Camp and Cheese
It’s kitsch and over-the-top, but that’s precisely why so many tune into Eurovision each year. As the competition heads to Azerbaijan, Julia Zemiro will once again guide Australian audiences through the campest show on earth. By Serkan Ozturk.
The Eurovision song contest started in 1956 ostensibly as a way to test the limits of new live television broadcast technology. Arguably over the past few decades it has become more and more an event to test the limits of good taste; with white outfits, power ballads, shocking choreography, poorly executed dance moves, ill-advised lyrics and try-hard hairdos (we’re looking at you, Jedward!) all set to make a return in time for this year’s final being held in the Paris of the East – Baku.
SBS Television’s resident comic vamp, Julia Zemiro – having trekked from Germany to Azerbaijan’s capital in a campervan along with co-host Sam Pang following the steps of last year’s winner Ell and Nikki – tells SX this week that the camp factor of the much-loved and highly watched song contest was once, if you can believe it now, almost nonexistent.
“Then in the 60s it started being a little bit different and got more glamorous because big stars wanted to be part of it like Cliff Richards and Nana Mouskouri,” she says.
“Then in the 70s ... you didn’t have to be solo or a duet, it was abolished in 1971. Now you could have a group of up to six people performing.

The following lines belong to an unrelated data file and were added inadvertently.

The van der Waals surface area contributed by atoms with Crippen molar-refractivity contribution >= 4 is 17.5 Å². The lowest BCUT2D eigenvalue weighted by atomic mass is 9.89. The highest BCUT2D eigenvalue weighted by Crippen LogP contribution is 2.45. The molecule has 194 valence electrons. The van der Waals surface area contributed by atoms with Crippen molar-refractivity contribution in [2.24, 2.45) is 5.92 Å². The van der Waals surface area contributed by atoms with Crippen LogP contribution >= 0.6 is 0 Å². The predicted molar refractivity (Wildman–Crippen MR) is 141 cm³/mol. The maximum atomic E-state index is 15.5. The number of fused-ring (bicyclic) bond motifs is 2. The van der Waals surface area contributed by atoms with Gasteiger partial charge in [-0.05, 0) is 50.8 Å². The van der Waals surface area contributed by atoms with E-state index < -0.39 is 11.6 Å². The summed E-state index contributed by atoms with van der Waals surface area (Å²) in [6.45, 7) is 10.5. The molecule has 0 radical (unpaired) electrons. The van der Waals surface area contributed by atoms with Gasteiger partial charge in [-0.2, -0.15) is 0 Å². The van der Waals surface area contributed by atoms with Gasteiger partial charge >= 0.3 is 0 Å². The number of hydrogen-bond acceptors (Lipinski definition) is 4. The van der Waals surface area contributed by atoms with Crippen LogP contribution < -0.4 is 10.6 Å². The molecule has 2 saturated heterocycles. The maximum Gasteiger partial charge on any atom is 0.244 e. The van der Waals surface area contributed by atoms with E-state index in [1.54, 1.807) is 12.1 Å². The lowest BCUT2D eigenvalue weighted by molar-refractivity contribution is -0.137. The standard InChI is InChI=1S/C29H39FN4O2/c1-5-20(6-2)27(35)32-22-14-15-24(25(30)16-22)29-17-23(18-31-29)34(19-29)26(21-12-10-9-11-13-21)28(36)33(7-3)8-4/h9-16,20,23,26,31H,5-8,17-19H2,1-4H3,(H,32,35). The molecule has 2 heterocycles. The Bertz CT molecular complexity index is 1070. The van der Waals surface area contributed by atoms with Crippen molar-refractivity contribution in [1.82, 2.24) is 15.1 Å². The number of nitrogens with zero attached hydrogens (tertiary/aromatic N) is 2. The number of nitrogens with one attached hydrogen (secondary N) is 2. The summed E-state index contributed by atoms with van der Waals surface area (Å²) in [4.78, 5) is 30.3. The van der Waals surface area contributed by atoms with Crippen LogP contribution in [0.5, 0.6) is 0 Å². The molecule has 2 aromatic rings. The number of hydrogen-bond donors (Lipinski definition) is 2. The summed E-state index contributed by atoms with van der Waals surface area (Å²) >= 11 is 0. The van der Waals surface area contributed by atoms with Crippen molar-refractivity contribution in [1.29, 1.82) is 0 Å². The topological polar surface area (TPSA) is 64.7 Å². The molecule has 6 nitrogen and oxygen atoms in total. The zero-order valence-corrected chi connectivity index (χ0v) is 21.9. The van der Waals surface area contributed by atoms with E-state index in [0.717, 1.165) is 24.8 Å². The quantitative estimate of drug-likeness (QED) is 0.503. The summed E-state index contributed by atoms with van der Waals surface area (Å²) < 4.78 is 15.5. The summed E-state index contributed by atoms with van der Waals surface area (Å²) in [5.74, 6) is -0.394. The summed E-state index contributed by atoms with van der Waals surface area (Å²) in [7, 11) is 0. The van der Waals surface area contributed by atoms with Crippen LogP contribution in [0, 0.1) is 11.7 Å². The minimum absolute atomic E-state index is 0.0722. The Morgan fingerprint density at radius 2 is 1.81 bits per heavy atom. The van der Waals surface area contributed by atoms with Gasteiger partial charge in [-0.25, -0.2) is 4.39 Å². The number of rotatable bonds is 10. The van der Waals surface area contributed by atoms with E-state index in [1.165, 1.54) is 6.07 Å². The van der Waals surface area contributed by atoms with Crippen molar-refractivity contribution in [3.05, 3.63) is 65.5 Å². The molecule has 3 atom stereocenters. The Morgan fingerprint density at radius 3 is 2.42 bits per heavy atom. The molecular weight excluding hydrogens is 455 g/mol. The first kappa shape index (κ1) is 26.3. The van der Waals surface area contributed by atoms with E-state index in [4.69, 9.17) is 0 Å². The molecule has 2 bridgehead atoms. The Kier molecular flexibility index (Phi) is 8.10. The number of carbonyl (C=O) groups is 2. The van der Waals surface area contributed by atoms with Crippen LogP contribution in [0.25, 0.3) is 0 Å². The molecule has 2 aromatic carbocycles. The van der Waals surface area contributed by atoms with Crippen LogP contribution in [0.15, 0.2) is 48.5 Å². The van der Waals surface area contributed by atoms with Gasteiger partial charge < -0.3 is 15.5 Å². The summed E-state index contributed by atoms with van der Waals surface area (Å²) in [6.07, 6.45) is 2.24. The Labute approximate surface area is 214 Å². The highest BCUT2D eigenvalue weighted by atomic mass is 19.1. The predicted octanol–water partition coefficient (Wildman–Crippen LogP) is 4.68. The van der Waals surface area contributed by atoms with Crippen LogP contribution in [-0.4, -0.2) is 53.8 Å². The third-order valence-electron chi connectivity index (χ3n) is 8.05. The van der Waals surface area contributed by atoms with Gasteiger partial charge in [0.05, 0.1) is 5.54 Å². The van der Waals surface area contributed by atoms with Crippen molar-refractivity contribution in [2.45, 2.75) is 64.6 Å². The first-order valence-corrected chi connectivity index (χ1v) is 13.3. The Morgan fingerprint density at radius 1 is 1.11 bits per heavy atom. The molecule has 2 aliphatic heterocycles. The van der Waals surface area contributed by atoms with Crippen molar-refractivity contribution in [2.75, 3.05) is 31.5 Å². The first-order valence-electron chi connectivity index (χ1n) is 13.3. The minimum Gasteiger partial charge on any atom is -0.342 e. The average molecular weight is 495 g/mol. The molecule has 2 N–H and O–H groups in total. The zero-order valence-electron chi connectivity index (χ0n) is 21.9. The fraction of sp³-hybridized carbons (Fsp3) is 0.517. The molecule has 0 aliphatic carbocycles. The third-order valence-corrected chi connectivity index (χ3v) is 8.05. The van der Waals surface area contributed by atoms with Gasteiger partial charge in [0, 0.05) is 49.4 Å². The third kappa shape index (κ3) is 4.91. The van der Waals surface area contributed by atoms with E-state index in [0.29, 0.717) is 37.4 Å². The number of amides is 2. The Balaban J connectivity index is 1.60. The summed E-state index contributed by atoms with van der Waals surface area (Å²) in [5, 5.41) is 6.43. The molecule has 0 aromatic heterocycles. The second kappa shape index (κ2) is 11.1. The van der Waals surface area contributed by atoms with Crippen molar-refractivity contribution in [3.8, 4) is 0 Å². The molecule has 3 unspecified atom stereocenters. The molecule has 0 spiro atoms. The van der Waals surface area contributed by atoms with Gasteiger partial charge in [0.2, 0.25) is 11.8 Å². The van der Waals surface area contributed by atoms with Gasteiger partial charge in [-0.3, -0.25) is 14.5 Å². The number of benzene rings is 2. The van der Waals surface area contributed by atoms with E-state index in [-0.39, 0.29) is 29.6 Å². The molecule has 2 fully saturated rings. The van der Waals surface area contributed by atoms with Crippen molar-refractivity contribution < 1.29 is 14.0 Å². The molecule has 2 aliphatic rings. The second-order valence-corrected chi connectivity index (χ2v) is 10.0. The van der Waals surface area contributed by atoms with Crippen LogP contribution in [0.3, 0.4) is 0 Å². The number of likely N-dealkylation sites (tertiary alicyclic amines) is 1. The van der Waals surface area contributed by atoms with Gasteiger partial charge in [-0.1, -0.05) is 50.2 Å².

“That’s why a lot of groups started getting involved and that’s when ABBA won. And ABBA wore some pretty outrageous costumes, and even Bjorn has said they used to wear outrageous costumes just to get noticed.”
With each passing year, Zemiro summarises that while performers are becoming more “savvy” and “Americanised” with their song choices the annual competition still has the potential to make viewers at home gasp in sheer bewilderment and shake their heads in confusion.
“There’s still wacky stuff but there’s less cheese every year,” she says.
“There are the unintentional ones [camp acts], then there’s the intentional ones and sometimes it’s hard to know the difference.
“I think you’ll find a lot of them can’t be winners, they were so bad.”
The Road to Eurovision with Julia Zemiro screens on Friday, May 25, and Satruday, May 26 on SBS ONE. The Eurovision Song Contest screens on Friday, May 25, 8.30pm (Semi Final 1); Saturday, May 26, 8.30pm (Semi Final 2); and Sunday, May 27, 7.30pm (Grand Final) on SBS ONE
JULIA’S PICKS FOR 2012
“I really think it’s going to be a Scandinavian country. It’s either going to be the amazing Sweden (Loreen) or the very spunky boy from Norway (Tooji). Or Denmark (Soluna Samay). She has a really catchy song. And Iceland (Gréta Salóme & Jónsi) is also very strong as well, with a big power ballad with two people and a violin and big sound. Those four countries I would be very surprised if they’re not in the top three.
In terms of cheese factor, the cheesiest thing has been the Russian babushkas (Buranovskiye Babushki)."
[Pictured]: Tooji will be representing Norway at Eurovision 2012.
JULIA'S CAMPEST EUROVISION PERFORMANCES
There was pop quartet ABBA, trans singer Dana International and faux-lesbian duo Tatu, but there’s been plenty of other kitsch performances at Eurovision. Here, Julia Zemiro recounts her top five.
Svetlana Loboda, Ukraine: ‘Be My Valentine’ (2009, Moscow)